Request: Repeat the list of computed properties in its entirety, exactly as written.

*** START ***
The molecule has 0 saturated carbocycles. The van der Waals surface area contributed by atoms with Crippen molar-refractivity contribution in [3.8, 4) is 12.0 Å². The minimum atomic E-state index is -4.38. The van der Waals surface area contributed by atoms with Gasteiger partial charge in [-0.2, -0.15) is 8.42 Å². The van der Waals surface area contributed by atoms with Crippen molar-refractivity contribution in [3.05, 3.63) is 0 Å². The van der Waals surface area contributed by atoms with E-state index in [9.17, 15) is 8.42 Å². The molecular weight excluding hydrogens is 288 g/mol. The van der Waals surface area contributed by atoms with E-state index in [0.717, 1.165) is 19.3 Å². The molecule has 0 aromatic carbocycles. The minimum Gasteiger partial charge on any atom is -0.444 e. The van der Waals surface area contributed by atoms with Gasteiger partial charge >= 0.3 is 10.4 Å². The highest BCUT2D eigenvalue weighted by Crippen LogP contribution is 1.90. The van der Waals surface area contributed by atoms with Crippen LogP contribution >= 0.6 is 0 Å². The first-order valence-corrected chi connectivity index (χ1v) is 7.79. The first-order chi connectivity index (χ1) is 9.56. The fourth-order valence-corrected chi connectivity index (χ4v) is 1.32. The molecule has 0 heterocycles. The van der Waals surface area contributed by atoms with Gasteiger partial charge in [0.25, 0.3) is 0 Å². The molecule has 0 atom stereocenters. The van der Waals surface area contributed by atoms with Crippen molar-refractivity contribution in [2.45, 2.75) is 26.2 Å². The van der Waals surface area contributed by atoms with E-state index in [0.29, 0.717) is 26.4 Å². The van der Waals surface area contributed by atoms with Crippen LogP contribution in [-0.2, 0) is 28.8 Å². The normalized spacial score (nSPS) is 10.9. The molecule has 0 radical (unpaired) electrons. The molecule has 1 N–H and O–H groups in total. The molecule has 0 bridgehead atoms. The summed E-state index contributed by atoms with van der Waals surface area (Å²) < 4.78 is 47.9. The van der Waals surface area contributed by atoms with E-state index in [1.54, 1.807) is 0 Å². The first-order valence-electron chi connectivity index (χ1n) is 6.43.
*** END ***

The molecule has 0 saturated carbocycles. The van der Waals surface area contributed by atoms with Crippen molar-refractivity contribution in [3.8, 4) is 12.0 Å². The minimum atomic E-state index is -4.38. The van der Waals surface area contributed by atoms with Gasteiger partial charge in [-0.2, -0.15) is 8.42 Å². The van der Waals surface area contributed by atoms with Crippen molar-refractivity contribution in [3.05, 3.63) is 0 Å². The van der Waals surface area contributed by atoms with E-state index in [9.17, 15) is 8.42 Å². The molecular weight excluding hydrogens is 288 g/mol. The van der Waals surface area contributed by atoms with E-state index in [0.717, 1.165) is 19.3 Å². The molecule has 0 aromatic carbocycles. The minimum Gasteiger partial charge on any atom is -0.444 e. The van der Waals surface area contributed by atoms with Gasteiger partial charge >= 0.3 is 10.4 Å². The highest BCUT2D eigenvalue weighted by Crippen LogP contribution is 1.90. The van der Waals surface area contributed by atoms with Crippen LogP contribution >= 0.6 is 0 Å². The first-order valence-corrected chi connectivity index (χ1v) is 7.79. The first-order chi connectivity index (χ1) is 9.56. The fourth-order valence-corrected chi connectivity index (χ4v) is 1.32. The molecule has 0 heterocycles. The van der Waals surface area contributed by atoms with Gasteiger partial charge in [0.25, 0.3) is 0 Å². The molecule has 0 atom stereocenters. The van der Waals surface area contributed by atoms with Crippen molar-refractivity contribution in [2.45, 2.75) is 26.2 Å². The van der Waals surface area contributed by atoms with E-state index in [0.29, 0.717) is 26.4 Å². The van der Waals surface area contributed by atoms with Crippen LogP contribution in [-0.2, 0) is 28.8 Å². The normalized spacial score (nSPS) is 10.9. The molecule has 0 radical (unpaired) electrons. The molecule has 1 N–H and O–H groups in total. The molecule has 0 bridgehead atoms. The summed E-state index contributed by atoms with van der Waals surface area (Å²) < 4.78 is 47.9. The van der Waals surface area contributed by atoms with E-state index in [1.54, 1.807) is 0 Å². The first-order valence-electron chi connectivity index (χ1n) is 6.43.